The UK government is working through a “hit list” of Russian oligarchs with links to President Vladimir Putin as it seeks to impose sanctions on them, foreign secretary Liz Truss said on Monday.
Ministers want to target oligarchs’ assets and investments in the UK, as they also consider potential action against advisers who work for the tycoons.
Truss disclosed the process as the government unveiled a much-delayed economic crime bill in draft form that is designed to crack down on “dirty money” in the UK.
The legislation has been criticized for lacking an overhaul of Companies House, the UK registry for businesses that has been under attack by transparency campaigners.
Ministers are targeting oligarchs following Putin’s decision last week to order his armed forces to invade Ukraine.
Eight oligarchs have been hit with UK sanctions but Truss told the House of Commons: “We have a very large team of people working through our hit list of oligarchs – and we are also looking at their properties, their ownerships of yachts. We have already grounded their private jets. ”
She also said the government wanted to ensure oligarchs could not gain access to their funds and that “their trade cannot flow”.
Sir Iain Duncan Smith, a former Conservative leader, asked Truss to use the economic crime bill to introduce a criminal offense applicable to people who work for oligarchs under sanctions – such as lawyers and estate agents – if they fail to give up information on their clients ‘deals.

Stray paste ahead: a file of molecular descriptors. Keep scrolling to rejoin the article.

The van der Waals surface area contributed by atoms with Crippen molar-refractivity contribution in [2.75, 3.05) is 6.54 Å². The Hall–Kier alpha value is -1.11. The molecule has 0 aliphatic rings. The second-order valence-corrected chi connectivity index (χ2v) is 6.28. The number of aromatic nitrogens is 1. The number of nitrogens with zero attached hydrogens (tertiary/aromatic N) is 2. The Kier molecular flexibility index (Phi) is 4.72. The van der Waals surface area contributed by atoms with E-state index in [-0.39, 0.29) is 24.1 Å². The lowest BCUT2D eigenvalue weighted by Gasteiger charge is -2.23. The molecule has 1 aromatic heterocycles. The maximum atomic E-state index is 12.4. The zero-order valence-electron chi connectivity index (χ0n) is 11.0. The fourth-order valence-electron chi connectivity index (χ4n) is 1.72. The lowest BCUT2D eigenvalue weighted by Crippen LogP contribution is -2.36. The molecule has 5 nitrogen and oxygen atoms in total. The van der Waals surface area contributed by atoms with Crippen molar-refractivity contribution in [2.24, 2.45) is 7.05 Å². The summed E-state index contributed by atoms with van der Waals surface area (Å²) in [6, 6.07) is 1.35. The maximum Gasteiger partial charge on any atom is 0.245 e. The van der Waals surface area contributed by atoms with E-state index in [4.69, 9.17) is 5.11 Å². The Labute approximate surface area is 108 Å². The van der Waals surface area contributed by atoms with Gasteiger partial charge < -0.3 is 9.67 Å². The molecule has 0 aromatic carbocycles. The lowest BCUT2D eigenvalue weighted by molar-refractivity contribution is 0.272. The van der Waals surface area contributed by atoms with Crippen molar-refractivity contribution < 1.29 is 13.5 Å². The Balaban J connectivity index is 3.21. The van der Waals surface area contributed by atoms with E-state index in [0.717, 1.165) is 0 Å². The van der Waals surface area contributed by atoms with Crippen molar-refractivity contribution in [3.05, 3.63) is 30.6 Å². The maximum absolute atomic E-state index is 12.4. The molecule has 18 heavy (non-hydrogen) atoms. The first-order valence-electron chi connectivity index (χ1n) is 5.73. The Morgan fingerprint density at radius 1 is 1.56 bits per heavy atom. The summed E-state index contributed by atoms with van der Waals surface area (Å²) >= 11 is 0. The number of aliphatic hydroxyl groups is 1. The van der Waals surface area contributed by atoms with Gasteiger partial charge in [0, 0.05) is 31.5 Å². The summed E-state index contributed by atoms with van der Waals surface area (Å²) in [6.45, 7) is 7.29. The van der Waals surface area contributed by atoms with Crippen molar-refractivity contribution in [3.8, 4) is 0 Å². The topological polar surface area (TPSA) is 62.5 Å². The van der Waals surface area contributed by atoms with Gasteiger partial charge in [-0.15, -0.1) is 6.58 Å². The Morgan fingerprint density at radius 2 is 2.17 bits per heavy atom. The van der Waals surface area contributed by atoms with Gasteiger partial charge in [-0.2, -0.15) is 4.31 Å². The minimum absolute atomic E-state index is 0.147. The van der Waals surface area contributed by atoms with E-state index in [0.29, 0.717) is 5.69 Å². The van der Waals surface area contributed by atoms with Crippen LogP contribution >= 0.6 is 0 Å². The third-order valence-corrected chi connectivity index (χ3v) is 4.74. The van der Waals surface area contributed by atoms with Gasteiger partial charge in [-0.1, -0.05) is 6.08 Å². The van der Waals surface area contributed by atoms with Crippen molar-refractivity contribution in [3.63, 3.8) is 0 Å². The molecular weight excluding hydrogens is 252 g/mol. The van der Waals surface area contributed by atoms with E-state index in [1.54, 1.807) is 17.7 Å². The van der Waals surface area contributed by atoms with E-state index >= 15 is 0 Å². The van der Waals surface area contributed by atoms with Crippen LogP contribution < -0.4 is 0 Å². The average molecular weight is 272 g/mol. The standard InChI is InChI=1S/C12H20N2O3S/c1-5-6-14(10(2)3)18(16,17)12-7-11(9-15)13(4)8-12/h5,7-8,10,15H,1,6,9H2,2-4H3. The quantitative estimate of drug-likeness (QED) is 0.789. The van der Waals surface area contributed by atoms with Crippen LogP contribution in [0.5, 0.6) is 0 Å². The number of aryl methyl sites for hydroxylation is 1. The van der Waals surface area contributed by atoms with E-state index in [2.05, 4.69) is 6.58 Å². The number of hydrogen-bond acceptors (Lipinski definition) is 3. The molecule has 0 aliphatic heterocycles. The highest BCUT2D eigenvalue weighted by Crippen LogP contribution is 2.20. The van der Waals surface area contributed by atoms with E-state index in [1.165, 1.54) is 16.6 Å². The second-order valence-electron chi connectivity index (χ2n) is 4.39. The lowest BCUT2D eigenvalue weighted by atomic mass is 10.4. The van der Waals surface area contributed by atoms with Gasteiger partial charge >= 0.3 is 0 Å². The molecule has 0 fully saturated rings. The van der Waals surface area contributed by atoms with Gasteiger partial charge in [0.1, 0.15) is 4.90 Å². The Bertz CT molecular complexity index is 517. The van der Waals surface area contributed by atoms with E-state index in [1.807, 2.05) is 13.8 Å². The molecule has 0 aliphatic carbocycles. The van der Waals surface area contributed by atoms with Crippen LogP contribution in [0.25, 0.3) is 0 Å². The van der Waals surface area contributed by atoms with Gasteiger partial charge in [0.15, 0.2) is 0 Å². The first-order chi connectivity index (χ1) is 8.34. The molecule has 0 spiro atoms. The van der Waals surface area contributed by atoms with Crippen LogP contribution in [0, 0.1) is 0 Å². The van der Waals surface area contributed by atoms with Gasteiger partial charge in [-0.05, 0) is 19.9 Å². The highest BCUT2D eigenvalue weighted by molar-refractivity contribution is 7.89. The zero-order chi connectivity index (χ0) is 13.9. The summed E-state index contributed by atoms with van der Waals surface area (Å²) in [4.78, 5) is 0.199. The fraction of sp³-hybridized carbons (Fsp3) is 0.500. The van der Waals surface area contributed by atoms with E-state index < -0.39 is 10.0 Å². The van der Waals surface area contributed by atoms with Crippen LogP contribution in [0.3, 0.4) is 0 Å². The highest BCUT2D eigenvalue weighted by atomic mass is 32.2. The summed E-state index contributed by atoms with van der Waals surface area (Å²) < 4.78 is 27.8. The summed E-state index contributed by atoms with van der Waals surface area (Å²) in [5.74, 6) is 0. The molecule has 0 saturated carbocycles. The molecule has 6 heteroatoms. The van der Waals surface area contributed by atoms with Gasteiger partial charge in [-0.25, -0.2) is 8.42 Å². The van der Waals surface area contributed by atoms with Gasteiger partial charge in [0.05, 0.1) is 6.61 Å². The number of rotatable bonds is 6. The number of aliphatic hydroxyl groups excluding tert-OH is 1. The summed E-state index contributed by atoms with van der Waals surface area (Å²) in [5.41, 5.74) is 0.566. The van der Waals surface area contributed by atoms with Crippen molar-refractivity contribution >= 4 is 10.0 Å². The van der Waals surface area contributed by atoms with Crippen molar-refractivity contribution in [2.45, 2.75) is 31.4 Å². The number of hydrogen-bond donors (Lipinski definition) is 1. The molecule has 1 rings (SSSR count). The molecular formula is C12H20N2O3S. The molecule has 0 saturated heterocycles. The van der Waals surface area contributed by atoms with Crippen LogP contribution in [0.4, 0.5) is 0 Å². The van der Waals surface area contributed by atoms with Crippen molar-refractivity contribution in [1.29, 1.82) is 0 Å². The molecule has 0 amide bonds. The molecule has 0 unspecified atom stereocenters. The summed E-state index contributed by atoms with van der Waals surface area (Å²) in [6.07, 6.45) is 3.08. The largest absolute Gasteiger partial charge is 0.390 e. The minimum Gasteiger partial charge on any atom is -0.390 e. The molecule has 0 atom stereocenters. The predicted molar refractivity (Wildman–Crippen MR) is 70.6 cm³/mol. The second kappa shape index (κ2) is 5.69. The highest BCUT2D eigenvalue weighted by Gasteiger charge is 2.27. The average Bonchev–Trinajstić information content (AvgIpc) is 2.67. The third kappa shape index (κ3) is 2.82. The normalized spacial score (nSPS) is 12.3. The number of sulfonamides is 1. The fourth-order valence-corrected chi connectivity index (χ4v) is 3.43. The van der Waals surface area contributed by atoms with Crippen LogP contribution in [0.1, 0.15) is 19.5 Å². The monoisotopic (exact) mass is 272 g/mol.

Truss said Duncan Smith made a “very good point”, adding: “We are absolutely looking at what we can do to target the families of oligarchs, the people that work for them, the people that support them, and the people that enable them because, ultimately, all of these people are supporting the Putin regime. ”
Ben Bradshaw, a Labor MP who was present at a briefing with Truss on Friday, said she had stated that “oligarchs’ lawyers in London are very litigious” and “she had already had several warning letters from them”.
Downing Street suggested on Monday that law firms representing oligarchs could face penalties. “We will certainly keep all options under review,” it said.
Meanwhile, the government outlined its economic crime bill, which includes provisions for a register of overseas entities that control property and land in the UK.
Ministers want to ensure anonymous foreign owners of UK property reveal their identities to ensure that criminals cannot hide behind secretive chains of shell companies.
“Oligarchs and kleptocrats from Russia and elsewhere have used the veneer of legitimacy provided by UK-registered companies and partnerships, and they have also used the high-end property to help launder proceeds of corruption,” said Kwasi Kwarteng, business secretary.
Ministers also published a white paper setting out medium-term plans for the reform of Companies House, to ensure that applicants provide more details of their identity when setting up companies.
There was criticism that these plans were not yet law, given a government consultation into reform was carried out more than a year ago.
“We don’t need a white paper, we need legislation,” said Dame Margaret Hodge, a Labor MP. “I am dismayed.”
Andrew Mitchell, a former Conservative minister, said MPs had for years been calling for measures outlined in the economic crime bill.
The bill includes measures to strengthen the UK system of “unexplained wealth orders”, through which authorities can order people to disclose the source of their wealth, which is liable to be forfeited if they cannot prove it has gained legitimately.
Susan Hawley, executive director at Spotlight on Corruption, the campaign group, said the government must commit itself to a second economic crime bill later this year, including Companies House reform.